In Tasmania, Major Events funding – especially under the previous government – has become highly politicised with decisions essentially made on the whim of Ministers discretion with no transparency or clarity for event organisers on the process or criteria for obtaining funding. This ultimately leads to uncertainty for event organisers and outcomes like we have seen with Hobart Baroque when Government support eventually reaches its limit.

    We went through a similar experience a couple of years ago with the Falls Festival that would also have been lost to the State for a lack of government support, but fortunately received a last minute funding salvation from Graeme Wood.

    With that lack of clarity and agreed measurable outcomes for events, it also leads to questions about value for money and the opportunity cost of government significantly backing one event over another.

    To this end, its important to clarify the story above doesn’t say Leo originally asked the Tasmanian Government to increase funding for Hobart Baroque to $3 million over three years. This would have represented about 20% of the State Government’s entire annual events budget and put Hobart Baroque at the very top of major events receiving public support.

    From my perspective, representing tourism operators in all corners of the State – $1 million for a Hobart-based event in the already busy March/April season could not – on face value – ‘stack up’. Nor would it be in anyway a fair or justifiable outcome for those other great cultural events across the State – Junction, Festival of Voices, Breath of Fresh Air, Queenstown Heritage & Arts Festival etc – that also deliver great tourism outcomes for their region and the State from minimal budgets and public support.

    From our perspective, the demise of Hobart Baroque is a shame, and its disappointing a reasonable outcome with public funding to enable the event to continue could not be reached. The Hodgman Government has committed to implement a clear events strategy, and we’re supporting their initiative to avoid outcomes like this in the future.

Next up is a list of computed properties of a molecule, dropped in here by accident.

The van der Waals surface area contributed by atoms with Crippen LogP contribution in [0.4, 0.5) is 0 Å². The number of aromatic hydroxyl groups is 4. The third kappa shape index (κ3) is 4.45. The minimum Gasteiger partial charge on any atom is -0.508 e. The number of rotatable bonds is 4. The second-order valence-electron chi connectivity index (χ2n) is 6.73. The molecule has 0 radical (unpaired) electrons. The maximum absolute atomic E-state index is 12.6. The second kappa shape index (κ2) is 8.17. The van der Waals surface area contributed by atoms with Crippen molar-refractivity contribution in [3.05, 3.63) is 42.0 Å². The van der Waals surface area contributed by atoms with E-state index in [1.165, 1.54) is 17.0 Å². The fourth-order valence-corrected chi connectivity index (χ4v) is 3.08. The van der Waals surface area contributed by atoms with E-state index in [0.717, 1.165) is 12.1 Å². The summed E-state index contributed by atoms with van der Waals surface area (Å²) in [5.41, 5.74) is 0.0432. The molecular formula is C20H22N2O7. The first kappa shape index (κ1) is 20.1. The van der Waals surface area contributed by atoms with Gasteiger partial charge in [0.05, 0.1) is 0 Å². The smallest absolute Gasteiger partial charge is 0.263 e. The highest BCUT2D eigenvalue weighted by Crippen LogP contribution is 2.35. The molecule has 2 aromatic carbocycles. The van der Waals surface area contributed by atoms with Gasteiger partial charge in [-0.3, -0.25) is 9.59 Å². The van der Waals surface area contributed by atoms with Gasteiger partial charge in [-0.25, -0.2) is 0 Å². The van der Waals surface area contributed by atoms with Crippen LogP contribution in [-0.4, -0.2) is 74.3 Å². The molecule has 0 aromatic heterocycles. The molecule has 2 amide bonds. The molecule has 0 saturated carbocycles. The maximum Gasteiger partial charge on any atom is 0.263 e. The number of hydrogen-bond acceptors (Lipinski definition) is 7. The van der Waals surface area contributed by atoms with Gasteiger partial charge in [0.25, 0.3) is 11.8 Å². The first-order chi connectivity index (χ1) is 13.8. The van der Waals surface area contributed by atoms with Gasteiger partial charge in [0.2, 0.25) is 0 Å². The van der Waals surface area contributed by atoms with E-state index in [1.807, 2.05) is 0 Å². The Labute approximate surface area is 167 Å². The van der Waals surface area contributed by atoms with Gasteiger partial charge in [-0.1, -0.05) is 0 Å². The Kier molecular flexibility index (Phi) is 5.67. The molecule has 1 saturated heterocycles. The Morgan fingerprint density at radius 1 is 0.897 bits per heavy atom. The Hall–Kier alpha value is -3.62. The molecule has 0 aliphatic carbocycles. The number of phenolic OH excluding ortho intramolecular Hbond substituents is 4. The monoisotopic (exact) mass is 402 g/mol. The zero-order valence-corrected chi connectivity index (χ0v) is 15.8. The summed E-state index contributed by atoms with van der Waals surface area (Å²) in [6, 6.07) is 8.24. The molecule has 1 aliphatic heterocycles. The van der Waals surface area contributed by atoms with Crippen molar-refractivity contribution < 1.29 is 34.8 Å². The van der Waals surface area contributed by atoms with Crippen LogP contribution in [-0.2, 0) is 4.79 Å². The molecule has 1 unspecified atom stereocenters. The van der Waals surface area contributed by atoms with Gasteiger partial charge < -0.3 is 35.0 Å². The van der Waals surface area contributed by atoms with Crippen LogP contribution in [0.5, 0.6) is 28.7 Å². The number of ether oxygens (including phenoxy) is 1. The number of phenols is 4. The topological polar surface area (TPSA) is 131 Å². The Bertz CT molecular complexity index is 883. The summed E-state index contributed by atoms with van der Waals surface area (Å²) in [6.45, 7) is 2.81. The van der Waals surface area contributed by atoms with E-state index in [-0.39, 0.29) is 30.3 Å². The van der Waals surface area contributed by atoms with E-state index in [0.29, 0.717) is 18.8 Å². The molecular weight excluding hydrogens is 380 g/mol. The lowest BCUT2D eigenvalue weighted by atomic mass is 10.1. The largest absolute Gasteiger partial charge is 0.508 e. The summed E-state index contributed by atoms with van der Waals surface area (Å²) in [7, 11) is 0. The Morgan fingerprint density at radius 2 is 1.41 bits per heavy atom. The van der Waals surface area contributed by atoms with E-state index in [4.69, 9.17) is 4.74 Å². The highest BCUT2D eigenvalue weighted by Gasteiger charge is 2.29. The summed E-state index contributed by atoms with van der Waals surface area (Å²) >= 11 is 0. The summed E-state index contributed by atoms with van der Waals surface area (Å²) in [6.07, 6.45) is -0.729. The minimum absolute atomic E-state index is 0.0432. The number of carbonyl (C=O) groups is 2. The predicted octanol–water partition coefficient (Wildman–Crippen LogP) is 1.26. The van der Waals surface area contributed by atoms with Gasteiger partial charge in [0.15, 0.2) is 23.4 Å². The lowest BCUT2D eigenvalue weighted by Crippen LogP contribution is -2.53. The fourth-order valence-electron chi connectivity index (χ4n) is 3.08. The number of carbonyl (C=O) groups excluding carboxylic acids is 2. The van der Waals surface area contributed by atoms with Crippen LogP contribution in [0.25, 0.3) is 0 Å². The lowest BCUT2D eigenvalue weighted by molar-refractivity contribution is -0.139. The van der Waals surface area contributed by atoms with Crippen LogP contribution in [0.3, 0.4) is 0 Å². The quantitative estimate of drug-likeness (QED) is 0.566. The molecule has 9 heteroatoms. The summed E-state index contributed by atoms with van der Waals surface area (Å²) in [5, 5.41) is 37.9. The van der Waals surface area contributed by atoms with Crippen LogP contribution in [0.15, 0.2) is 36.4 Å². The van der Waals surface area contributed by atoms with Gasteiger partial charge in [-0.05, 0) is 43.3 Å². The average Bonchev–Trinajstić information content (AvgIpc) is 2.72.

I will add, there is another major publicly funded arts and cultural event in Tasmania that absorbs a substantial amount of public and private support, and from our perspective, could do with an injection of vitality.

    Why Leo has not been let loose of Ten Days in some capacity seems to me to be one of the great missed opportunities.

  4. Andrew Ricketts

    November 30, 2014 at 11:27 am

    Why am I not surprised. It is a dark age here in Tasmania.

    Schofield’s erudite sensibilities are an anathema to the colonial administrators, their catamites and the crony system, operating here in Tasmania.

    In response to Bradbury’s comment: “Perhaps the wonderful, intelligent, informed people can come together and form an alternative Government” A wise media savvy person said to me recently: Ask the questions who, what, when, where and why? To that I would add ‘how’?

    Disappointing for Tasmania to lose the cultured Schofield but perhaps his criticisms will gain attention.

    And I thought I was going to read an obituary.

  5. Luca Vanzino

    November 30, 2014 at 12:56 pm

    Luke Martin @ #3 writes:

    ” For some time we have argued for a fair, transparent, and rationale approach to the funding of major events in Tasmania”

    At the risk of sounding a hypocrite Luke was this process in place when it was decided to fund AFL and V8 racing.

    We both know the answer to that don’t we.